BRUSSELS/PRAGUE (Reuters) - Billionaire Czech Prime Minister Andrej Babis faced renewed pressure over his business dealings on Saturday after an EU legal document said he has a conflict of interest due to links to agribusiness companies that received European funds.
The document, which was seen by Reuters, could stir up political turmoil in the Central European country, where massive protests took place on Nov. 23 after the minority government survived a no-confidence vote over an alleged fraud involving EU funds.
Babis, who before becoming premier in Dec. 2017 served as finance minister since 2014, denied any wrongdoing on Saturday following media reports about the confidential document, which is meant to inform decisions by the European Commission.
The legal opinion, dated Nov. 19, said “the situation of Mr Babis qualifies as a conflict of interest,” because he could “influence” decisions on the use of EU funds of which companies linked to him had benefited.
It added that the alleged legal breach could require the reimbursement of some of the funds and said Babis should sever all ties to the companies involved.
According to the document, Babis was the “sole beneficiary” of two trusts into which his shares in the firms Agrofert and the Agrofert group were transferred. The trusts were set up by Babis in 2017 to address concerns about possible conflicts of interest.
The companies, through a network of dozens of agriculture, chemical and food businesses, received EU funds worth 82 million euros (£72.09 million) in 2017 and many more in previous years.
“I’m in no conflict of interest, I act strictly by the law,” Babis told Reuters on Saturday.
“I don’t control or direct the trust funds, because I don’t even have time for it, being fully occupied by the prime ministerial job,” he said, adding that he had not seen the legal opinion.
The document, however, said that even if he were not in a position of control, the situation would still qualify as a conflict of interest “because he has an interest in the economic success” of those companies since he receives economic benefit from their activities.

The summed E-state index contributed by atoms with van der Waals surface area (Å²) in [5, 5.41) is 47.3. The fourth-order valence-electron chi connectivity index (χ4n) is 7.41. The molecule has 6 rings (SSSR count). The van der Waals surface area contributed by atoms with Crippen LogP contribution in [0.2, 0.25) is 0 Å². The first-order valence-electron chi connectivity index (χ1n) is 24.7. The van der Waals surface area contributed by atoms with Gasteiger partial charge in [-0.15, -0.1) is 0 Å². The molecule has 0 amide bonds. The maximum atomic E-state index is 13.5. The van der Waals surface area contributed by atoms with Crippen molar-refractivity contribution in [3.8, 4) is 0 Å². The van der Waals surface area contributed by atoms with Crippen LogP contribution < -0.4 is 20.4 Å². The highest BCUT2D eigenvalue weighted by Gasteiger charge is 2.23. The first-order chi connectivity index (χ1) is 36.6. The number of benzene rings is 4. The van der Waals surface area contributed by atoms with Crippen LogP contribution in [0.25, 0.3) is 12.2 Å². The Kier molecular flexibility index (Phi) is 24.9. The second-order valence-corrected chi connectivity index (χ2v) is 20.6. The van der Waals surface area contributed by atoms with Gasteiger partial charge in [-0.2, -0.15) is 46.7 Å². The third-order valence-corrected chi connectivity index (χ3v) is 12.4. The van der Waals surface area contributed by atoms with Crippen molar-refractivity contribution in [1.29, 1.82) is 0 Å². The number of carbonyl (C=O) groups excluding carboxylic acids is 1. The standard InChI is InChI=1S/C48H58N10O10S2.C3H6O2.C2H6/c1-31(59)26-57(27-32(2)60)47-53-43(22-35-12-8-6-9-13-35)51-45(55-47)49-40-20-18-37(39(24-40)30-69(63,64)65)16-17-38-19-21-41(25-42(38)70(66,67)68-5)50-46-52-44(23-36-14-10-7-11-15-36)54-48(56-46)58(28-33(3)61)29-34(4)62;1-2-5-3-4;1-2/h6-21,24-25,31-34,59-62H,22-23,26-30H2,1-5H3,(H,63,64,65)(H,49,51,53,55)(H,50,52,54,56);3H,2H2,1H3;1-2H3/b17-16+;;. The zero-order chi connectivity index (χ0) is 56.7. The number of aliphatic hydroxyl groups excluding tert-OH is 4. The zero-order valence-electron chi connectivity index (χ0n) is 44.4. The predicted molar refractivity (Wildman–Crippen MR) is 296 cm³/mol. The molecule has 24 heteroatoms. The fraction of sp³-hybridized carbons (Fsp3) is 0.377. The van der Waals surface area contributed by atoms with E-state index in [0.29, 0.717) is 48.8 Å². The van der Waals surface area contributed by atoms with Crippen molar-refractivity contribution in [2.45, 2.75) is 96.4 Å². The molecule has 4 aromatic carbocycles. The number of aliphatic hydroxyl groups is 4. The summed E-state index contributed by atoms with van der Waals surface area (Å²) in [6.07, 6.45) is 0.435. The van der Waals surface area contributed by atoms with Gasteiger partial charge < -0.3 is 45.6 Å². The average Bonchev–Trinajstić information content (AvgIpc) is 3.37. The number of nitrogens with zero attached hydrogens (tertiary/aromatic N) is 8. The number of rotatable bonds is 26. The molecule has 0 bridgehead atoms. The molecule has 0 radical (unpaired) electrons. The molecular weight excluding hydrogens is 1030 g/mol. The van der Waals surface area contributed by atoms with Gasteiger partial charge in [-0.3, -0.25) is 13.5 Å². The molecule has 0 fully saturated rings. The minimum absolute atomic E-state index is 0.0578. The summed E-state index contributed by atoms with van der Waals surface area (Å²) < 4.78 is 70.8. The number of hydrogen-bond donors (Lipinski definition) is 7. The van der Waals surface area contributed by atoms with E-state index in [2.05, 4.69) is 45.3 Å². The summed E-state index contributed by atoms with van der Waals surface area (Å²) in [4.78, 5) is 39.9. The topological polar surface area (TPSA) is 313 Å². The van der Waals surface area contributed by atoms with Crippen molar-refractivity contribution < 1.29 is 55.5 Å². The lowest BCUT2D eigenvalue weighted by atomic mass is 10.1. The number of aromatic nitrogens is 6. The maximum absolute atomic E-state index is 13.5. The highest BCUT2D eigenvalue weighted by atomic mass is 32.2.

The legal paper suggested the setting up of a blind trust as a way to end the conflict of interest.
Babis and his family should “sever all relations” with the two companies, the opinion said. Babis’ wife is one of the beneficial owners of the trust funds and sits in the board that oversees their management, the EU legal document says.
An Agrofert spokesman said the company had no information about any probe and had not been contacted about the matter.
“Andrej Babis did everything that the Czech legal system required,” the Agrofert spokesman added.
The European Commission said it was “closely monitoring” the case.
“Whilst it is for the national authorities in the first instance to take the necessary action, the Commission also has a responsibility to protect the financial interests of the Union,” a spokesman said, adding that Brussels had contacted Czech authorities about the matter earlier this week.
Philippe Lamberts, who leads the Greens grouping in the European Parliament, called for an immediate suspension of EU funds to the companies involved.
“The Czech Parliament and Commission cannot stand by and let this situation further denigrate the standing of the Czech government and the EU,” he said in a statement.
Writing by Francesco Guarascio; Editing by Helen Popper